ECU provides Lean training for production managers
A lot goes into making a great sandwich — just like a lot goes into making any great product. But making that sandwich efficiently and safely is essential for having a great business.
That’s why more than a dozen production and business managers participated in a Lean 100 training session Wednesday at the East Carolina University College of Engineering and Technology.
Sponsored by ECU’s Center for Sustainable Energy and Environmental Engineering, the session in the Science and Technology Building focused on Lean concepts in manufacturing and production.
“Lean is a philosophy but it’s also a methodology,” said Dr. Janet Sanders, associate professor in the Department of Technology Systems and instructor for the training. “From a business philosophy, Lean is doing more with less, and that’s throughout the entire process, from supply chain all the way through production. Basically, it focuses on reducing waste, trying to synchronize the workload and manage the variability in the production process.”
Sanders said the systematic approach could be used anywhere — such as in making a sandwich. Those attending the training broke into teams to create sandwich shops and used Lean techniques to look at how they could make their sandwich shop more productive.
While one team began using separate people for bread, meat, vegetable and packing stations, they experimented with using one person to do all tasks with each order. They theorized that such a method would reduce communication issues that could result in incorrect orders while also increasing the speed at which orders could be processed.
“Everybody and every company has room for improvement,” Sanders said. “The good thing is when you recognize it.”
James Pritchett works as a supply chain manager with Yamco, a Snow Hill company that makes aseptic vegetable purees.
“I’m looking for ways to implement Lean manufacturing into our supply chain,” he said. “We make things year round for our customers that they’ll need next year, so any tips and practices we can implement to help me know how to better manage that is something I would greatly appreciate.”
Pritchett said Yamco believes the Lean training could be important for the future.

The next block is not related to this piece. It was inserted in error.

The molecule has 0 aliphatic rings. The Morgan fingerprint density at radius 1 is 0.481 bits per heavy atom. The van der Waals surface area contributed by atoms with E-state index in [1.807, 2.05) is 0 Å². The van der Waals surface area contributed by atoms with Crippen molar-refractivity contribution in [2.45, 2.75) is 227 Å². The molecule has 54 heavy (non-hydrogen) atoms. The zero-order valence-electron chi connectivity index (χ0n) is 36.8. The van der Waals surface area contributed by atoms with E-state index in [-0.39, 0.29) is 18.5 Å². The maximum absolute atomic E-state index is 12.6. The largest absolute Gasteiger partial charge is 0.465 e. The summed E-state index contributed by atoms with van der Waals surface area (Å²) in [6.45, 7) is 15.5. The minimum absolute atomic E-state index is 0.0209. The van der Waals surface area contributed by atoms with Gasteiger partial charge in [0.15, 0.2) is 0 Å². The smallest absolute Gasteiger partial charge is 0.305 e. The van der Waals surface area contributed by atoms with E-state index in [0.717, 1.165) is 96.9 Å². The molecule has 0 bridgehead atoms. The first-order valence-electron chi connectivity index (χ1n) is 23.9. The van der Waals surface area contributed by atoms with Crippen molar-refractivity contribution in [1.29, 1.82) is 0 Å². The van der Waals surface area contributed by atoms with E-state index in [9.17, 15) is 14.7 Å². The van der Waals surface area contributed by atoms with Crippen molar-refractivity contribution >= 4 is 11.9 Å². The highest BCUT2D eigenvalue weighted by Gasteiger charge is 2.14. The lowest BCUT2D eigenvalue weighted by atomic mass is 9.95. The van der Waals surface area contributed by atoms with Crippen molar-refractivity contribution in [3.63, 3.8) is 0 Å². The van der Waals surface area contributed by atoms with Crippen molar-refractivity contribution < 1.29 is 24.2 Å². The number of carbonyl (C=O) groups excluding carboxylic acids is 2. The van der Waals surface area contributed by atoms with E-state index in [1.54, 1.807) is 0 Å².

“We’re trying to move things forward and do bigger and better things for the company,” he said.
McGarrett Smith works as a production supervisor for Flagstone Foods in Robersonville, where workers create and package nuts and trail mix for a variety of large retailers. He had a couple of reasons for wanting to attend the training.
“I just want to help the company grow,” said Smith, who has been working for Flagstone for 15 years. “Hopefully this will help the company run smoothly and be more efficient.”
The training explored eight types of waste — everything from defects and overproduction to inventory control and underused workers — and how using flow charts and value stream maps could help identify those areas of waste to maximize production.
Smith oversees about 40 employees working on seven production lines, so he appreciated the training.
“I liked what we did,” he said. “The instructor is very good and did a very good job. She was outgoing, and that’s what you want in a classroom. She made it very relaxed.”
Funding for the training was through the Environmental Protection Agency and was supported through ECU Continuing Education and Professional Education.
The Center for Sustainable Energy and Environmental Engineering focuses on collaborative research in areas of sustainable energy and ecological systems for the conservation of natural resources, and also partners with industries and organizations on a variety of sustainability issues. The center strives to enhance public awareness, and promote renewable energy technology and natural resources through a focus on research and workforce training.
Along with Wednesday’s training, the center is also hosting a free summer webinar series designed to connect industry with resources and sustainable solutions. Sessions are scheduled for July 8, July 29, Aug. 19 and Sept. 9. Registration information and details of the sessions are available online.